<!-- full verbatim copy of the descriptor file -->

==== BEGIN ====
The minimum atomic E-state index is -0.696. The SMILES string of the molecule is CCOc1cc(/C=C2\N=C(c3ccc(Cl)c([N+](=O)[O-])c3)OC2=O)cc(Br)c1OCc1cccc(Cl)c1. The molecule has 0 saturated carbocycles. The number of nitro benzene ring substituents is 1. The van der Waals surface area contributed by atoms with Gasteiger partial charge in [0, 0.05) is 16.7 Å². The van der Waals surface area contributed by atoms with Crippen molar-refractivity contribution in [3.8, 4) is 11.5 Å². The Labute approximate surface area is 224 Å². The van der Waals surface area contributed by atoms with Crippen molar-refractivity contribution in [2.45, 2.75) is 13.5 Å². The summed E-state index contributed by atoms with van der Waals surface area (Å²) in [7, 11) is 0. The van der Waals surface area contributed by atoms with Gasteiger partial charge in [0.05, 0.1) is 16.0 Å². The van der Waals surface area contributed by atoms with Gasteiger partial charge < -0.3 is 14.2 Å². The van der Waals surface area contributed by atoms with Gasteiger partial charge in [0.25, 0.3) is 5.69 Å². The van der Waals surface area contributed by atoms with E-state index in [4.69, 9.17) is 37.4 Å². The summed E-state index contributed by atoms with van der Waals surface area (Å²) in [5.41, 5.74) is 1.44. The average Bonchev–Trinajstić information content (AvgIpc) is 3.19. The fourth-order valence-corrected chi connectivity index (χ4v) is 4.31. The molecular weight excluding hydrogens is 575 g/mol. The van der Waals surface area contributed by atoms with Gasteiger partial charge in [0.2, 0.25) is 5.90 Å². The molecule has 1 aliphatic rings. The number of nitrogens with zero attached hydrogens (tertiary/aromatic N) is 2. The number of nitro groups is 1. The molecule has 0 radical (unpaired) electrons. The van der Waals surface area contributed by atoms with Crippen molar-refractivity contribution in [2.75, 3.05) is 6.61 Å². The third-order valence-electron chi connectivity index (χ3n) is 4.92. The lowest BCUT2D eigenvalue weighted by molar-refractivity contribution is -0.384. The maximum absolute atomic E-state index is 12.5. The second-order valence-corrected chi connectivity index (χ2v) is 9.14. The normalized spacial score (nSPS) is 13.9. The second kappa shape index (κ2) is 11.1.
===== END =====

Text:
The minimum atomic E-state index is -0.696. The SMILES string of the molecule is CCOc1cc(/C=C2\N=C(c3ccc(Cl)c([N+](=O)[O-])c3)OC2=O)cc(Br)c1OCc1cccc(Cl)c1. The molecule has 0 saturated carbocycles. The number of nitro benzene ring substituents is 1. The van der Waals surface area contributed by atoms with Gasteiger partial charge in [0, 0.05) is 16.7 Å². The van der Waals surface area contributed by atoms with Crippen molar-refractivity contribution in [3.8, 4) is 11.5 Å². The Labute approximate surface area is 224 Å². The van der Waals surface area contributed by atoms with Crippen molar-refractivity contribution in [2.45, 2.75) is 13.5 Å². The summed E-state index contributed by atoms with van der Waals surface area (Å²) in [7, 11) is 0. The van der Waals surface area contributed by atoms with Gasteiger partial charge in [0.05, 0.1) is 16.0 Å². The van der Waals surface area contributed by atoms with Gasteiger partial charge < -0.3 is 14.2 Å². The van der Waals surface area contributed by atoms with Gasteiger partial charge in [0.25, 0.3) is 5.69 Å². The van der Waals surface area contributed by atoms with E-state index in [4.69, 9.17) is 37.4 Å². The summed E-state index contributed by atoms with van der Waals surface area (Å²) in [5.41, 5.74) is 1.44. The average Bonchev–Trinajstić information content (AvgIpc) is 3.19. The fourth-order valence-corrected chi connectivity index (χ4v) is 4.31. The molecular weight excluding hydrogens is 575 g/mol. The van der Waals surface area contributed by atoms with Gasteiger partial charge in [0.2, 0.25) is 5.90 Å². The molecule has 1 aliphatic rings. The number of nitrogens with zero attached hydrogens (tertiary/aromatic N) is 2. The number of nitro groups is 1. The molecule has 0 radical (unpaired) electrons. The van der Waals surface area contributed by atoms with Crippen molar-refractivity contribution in [2.75, 3.05) is 6.61 Å². The third-order valence-electron chi connectivity index (χ3n) is 4.92. The lowest BCUT2D eigenvalue weighted by molar-refractivity contribution is -0.384. The maximum absolute atomic E-state index is 12.5. The second-order valence-corrected chi connectivity index (χ2v) is 9.14. The normalized spacial score (nSPS) is 13.9. The second kappa shape index (κ2) is 11.1.